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ESA Flight Director Mike McKay briefs Chancellor Schröder in the Main Control Room

Chancellor Schröder makes 30th anniversary ESOC visit

01/06/2005 345 views 0 likes
ESA / About Us / ESA history / 30years

Today saw the first-ever visit of the German Chancellor to ESA's Space Operations Centre in Darmstadt, Germany, to mark the 30th anniversary of ESA's charter and congratulate the Agency on recent space successes.

Chancellor Gerhard Schröder was welcomed by ESA Director General Jean-Jacques Dordain, who accompanied him on a walking tour of ESOC's Main Control Room and other operational areas. He was briefed on science results recently returned from ESA spacecraft controlled from Darmstadt.

These include the Cassini-Huygens and Mars Express deep-space missions, which travelled to Saturn's moon Titan and the Red Planet Mars, respectively, and the Envisat Earth Observation satellite, ESA's flagship environmental, climate and natural disaster monitoring mission.

He was also briefed on the upcoming Cryosat mission, designed to precisely measure continental and oceanic ice thickness in order to provide direct answers to questions related to melting ice caps and global warming.

Chancellor Gerhard Schröder inspects robotic technology
Chancellor Gerhard Schröder inspects robotic technology

As the second-largest contributor to ESA's budget, the visit highlights Germany's strong support for ESA over the past three decades and the continuing deep involvement in ESA activities of DLR, the country's national space agency, as well as German industry. The Chancellor also saw robotic hardware developed for ESA by German high-tech firms.

Also present were executive-level managers from European aerospace and high-tech companies including EADS Space Transportation, Arianespace, Alcatel Space, Kayser-Threde, Vega, Fraport and T-Online.

Chancellor Gerhard Schröder in the Main Control Room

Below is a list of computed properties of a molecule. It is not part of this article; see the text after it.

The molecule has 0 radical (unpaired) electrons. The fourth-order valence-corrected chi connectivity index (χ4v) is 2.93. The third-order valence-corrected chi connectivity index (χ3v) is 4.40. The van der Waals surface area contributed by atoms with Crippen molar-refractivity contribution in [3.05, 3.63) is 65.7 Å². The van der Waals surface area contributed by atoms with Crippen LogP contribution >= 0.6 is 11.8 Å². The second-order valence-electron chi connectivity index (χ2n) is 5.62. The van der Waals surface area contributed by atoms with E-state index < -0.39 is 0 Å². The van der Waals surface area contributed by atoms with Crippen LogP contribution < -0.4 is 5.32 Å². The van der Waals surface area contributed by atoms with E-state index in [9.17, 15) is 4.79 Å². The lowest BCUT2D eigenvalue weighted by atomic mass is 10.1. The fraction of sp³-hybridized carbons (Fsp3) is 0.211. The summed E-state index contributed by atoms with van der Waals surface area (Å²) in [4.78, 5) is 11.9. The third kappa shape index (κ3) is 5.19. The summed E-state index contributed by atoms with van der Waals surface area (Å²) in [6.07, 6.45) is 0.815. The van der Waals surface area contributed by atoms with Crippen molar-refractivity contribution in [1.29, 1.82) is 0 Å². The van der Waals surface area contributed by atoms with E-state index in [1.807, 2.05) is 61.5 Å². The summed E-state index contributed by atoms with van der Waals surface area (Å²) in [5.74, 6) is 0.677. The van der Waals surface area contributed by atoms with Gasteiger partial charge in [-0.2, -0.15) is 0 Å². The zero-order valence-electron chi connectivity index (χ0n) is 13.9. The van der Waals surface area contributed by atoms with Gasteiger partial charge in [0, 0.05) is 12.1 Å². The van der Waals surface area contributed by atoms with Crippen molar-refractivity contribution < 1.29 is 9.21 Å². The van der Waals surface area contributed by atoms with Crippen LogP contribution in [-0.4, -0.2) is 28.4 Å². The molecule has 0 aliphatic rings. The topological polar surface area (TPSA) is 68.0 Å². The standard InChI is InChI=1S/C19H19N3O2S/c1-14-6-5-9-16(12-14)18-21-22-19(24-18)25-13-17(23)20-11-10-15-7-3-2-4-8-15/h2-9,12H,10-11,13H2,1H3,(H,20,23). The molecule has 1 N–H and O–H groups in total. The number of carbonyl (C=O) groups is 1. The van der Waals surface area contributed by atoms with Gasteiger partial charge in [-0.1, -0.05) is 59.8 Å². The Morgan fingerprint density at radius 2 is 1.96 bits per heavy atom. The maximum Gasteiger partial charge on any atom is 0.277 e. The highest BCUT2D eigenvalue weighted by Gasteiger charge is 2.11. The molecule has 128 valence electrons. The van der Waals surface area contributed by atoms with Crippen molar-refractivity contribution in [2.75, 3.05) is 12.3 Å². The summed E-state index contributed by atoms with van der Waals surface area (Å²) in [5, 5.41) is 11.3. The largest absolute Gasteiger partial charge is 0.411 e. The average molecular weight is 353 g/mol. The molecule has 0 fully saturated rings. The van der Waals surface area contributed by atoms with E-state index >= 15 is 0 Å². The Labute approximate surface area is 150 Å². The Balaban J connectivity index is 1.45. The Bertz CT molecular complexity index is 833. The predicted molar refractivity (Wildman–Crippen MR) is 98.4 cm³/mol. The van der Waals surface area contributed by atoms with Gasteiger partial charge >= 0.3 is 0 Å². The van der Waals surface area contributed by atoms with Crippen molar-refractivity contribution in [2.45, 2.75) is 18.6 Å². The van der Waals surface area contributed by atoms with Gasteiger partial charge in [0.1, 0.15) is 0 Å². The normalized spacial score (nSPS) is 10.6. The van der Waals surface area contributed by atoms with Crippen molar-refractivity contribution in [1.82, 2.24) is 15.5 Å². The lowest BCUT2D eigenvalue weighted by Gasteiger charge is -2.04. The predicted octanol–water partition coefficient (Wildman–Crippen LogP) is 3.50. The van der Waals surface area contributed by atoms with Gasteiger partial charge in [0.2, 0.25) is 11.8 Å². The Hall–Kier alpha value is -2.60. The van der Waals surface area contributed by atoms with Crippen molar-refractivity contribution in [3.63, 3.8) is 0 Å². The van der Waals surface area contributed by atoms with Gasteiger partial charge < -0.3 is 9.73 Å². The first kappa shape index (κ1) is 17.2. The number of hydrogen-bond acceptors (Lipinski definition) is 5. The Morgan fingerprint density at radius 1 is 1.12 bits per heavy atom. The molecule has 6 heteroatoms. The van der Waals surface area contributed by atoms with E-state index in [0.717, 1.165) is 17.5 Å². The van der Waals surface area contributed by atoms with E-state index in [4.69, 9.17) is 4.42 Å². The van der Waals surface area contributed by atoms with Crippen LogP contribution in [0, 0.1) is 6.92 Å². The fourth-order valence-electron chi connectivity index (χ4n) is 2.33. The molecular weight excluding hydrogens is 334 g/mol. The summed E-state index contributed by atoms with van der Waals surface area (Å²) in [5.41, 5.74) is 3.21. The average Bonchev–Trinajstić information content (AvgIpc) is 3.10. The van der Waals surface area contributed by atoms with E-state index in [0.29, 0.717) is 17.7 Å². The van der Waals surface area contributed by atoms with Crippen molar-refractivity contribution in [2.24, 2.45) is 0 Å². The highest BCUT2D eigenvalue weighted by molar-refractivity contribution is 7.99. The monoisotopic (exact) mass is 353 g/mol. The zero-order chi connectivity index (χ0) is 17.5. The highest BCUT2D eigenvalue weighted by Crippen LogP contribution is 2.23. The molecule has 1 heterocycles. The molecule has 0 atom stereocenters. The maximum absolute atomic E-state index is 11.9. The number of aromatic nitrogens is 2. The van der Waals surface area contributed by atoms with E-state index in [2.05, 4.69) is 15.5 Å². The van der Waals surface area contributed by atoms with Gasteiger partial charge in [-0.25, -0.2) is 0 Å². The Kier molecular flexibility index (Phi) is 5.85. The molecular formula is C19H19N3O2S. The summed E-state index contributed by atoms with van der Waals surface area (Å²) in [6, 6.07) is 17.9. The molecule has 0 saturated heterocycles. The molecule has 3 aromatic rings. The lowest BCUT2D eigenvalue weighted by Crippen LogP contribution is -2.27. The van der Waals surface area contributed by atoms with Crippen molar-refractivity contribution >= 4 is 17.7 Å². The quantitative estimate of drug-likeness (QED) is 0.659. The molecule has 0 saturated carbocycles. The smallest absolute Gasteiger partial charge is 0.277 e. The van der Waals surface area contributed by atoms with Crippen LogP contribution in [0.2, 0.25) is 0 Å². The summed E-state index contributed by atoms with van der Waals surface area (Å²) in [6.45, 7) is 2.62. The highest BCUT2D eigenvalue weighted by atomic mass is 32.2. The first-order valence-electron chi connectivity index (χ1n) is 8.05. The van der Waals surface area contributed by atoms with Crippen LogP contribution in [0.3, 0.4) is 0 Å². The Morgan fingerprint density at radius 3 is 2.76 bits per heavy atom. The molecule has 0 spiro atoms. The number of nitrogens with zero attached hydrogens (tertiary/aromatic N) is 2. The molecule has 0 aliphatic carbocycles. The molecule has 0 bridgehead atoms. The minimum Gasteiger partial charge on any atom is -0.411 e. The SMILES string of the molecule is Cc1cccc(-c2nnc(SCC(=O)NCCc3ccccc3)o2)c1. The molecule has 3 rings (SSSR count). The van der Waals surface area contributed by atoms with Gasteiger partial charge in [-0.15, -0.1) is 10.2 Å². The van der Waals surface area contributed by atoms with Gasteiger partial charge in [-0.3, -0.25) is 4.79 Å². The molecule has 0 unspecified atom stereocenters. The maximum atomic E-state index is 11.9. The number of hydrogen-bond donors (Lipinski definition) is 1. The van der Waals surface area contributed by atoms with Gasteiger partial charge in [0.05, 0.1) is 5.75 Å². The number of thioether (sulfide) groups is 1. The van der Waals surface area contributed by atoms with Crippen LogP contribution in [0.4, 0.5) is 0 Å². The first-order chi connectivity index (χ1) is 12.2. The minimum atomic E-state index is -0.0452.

Chancellor Gerhard Schröder in the Main Control Room

In the Control Room, the Chancellor helped flight controllers perform a live deployment simulation of the 40-metre-long MARSIS (Mars Express Sub-Surface Sounding Radar Altimeter) boom antenna onboard Mars Express. The MARSIS instrument is expected to play a key role in confirming the presence of water below the Martian surface.

He was presented with an honorary 'Satellite Controller' certificate as a souvenir of his visit and involvement.

Later, Chancellor Schröder addressed an audience including ESA DG Dordain, Gaele Winters, ESA Director of Operations and Infrastructure, Dr Alois Rhiel, Economics Minister for the state of Hessen, Sigmar Wittig of DLR, and over three hundred distinguished guests from industry, science and government as well as ESOC staff and media.

Chancellor Schröder addresses an ESOC audience
Chancellor Schröder addresses an ESOC audience
In his remarks, following the theme of 'Space — The Key Technology for the 21st Century', Chancellor Schröder said:
"Space voyages and exploration have always exercised an enormous fascination on mankind. I have clearly seen this fascination and a solid self-confidence among the European ESA teams in Darmstadt. This is an excellent attitude, I believe. Therefore, I would like to congratulate you for 30 years of successful ESA work.

The outstanding science and technology of ESA and its German partners also acts as a motor for European innovation across the globe. Complex ESA programmes like Envisat for Earth observation and the future navigation system Galileo are a clear expression of the fact that Europe should and does take an international technological leadership role in space and beyond. I am also proud of this."

In introducing the German leader, Director General Dordain pointed to ESA's 30 years of benefits to European space activities:

"Thirty years of ESA means thirty years of success," said Mr. Dordain. "Every single European citizen profits from space, whether from global telecommunications, weather forecasting or climate monitoring. We are the only agency simultaneously orbiting the Earth, orbiting Mars, orbiting the Moon and flying after comets. We will be judged in 10 or 20 years on the technological investments we make today."

The Chancellor is the third German cabinet member to visit ESOC in the past six months.

During the landing of ESA's Huygens probe on Saturn's moon Titan on 14 January, Edelgard Bulmahn, federal Minister for Education and Research, was in attendance in the Main Control Room. And on 22 March, German Environment Minister Juergen Trittin visited to receive a briefing on the latest Envisat Earth Observation results.

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